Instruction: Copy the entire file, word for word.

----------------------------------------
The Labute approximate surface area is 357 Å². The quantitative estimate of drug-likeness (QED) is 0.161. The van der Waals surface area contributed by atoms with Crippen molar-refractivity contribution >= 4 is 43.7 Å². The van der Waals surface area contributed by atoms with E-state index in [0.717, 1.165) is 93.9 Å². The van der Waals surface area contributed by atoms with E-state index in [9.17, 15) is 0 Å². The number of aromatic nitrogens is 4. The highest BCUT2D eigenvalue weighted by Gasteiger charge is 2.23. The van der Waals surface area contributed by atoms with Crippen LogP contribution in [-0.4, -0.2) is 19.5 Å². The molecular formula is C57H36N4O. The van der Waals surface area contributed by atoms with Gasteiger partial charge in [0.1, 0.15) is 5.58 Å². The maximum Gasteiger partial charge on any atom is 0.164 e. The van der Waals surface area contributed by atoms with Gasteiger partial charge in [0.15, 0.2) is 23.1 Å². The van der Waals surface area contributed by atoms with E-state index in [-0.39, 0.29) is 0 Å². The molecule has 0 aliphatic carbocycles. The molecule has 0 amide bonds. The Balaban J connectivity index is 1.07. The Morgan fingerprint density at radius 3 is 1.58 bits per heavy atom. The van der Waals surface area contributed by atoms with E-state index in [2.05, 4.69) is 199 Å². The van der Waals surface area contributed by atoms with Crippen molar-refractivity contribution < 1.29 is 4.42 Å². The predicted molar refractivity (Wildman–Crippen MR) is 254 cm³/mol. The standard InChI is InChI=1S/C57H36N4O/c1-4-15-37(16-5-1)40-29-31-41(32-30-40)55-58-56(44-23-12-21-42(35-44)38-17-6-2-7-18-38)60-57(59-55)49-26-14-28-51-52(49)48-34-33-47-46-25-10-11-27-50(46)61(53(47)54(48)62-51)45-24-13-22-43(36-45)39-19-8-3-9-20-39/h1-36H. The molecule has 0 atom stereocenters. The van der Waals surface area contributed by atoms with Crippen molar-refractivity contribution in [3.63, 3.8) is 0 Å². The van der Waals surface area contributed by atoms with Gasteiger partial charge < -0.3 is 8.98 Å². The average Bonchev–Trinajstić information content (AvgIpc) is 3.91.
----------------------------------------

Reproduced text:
The Labute approximate surface area is 357 Å². The quantitative estimate of drug-likeness (QED) is 0.161. The van der Waals surface area contributed by atoms with Crippen molar-refractivity contribution >= 4 is 43.7 Å². The van der Waals surface area contributed by atoms with E-state index in [0.717, 1.165) is 93.9 Å². The van der Waals surface area contributed by atoms with E-state index in [9.17, 15) is 0 Å². The number of aromatic nitrogens is 4. The highest BCUT2D eigenvalue weighted by Gasteiger charge is 2.23. The van der Waals surface area contributed by atoms with Crippen LogP contribution in [-0.4, -0.2) is 19.5 Å². The molecular formula is C57H36N4O. The van der Waals surface area contributed by atoms with Gasteiger partial charge in [0.1, 0.15) is 5.58 Å². The maximum Gasteiger partial charge on any atom is 0.164 e. The van der Waals surface area contributed by atoms with Gasteiger partial charge in [0.15, 0.2) is 23.1 Å². The van der Waals surface area contributed by atoms with E-state index in [-0.39, 0.29) is 0 Å². The molecule has 0 aliphatic carbocycles. The molecule has 0 amide bonds. The Balaban J connectivity index is 1.07. The Morgan fingerprint density at radius 3 is 1.58 bits per heavy atom. The van der Waals surface area contributed by atoms with E-state index in [2.05, 4.69) is 199 Å². The van der Waals surface area contributed by atoms with Crippen molar-refractivity contribution < 1.29 is 4.42 Å². The predicted molar refractivity (Wildman–Crippen MR) is 254 cm³/mol. The standard InChI is InChI=1S/C57H36N4O/c1-4-15-37(16-5-1)40-29-31-41(32-30-40)55-58-56(44-23-12-21-42(35-44)38-17-6-2-7-18-38)60-57(59-55)49-26-14-28-51-52(49)48-34-33-47-46-25-10-11-27-50(46)61(53(47)54(48)62-51)45-24-13-22-43(36-45)39-19-8-3-9-20-39/h1-36H. The molecule has 0 atom stereocenters. The van der Waals surface area contributed by atoms with Crippen molar-refractivity contribution in [3.63, 3.8) is 0 Å². The van der Waals surface area contributed by atoms with Gasteiger partial charge < -0.3 is 8.98 Å². The average Bonchev–Trinajstić information content (AvgIpc) is 3.91.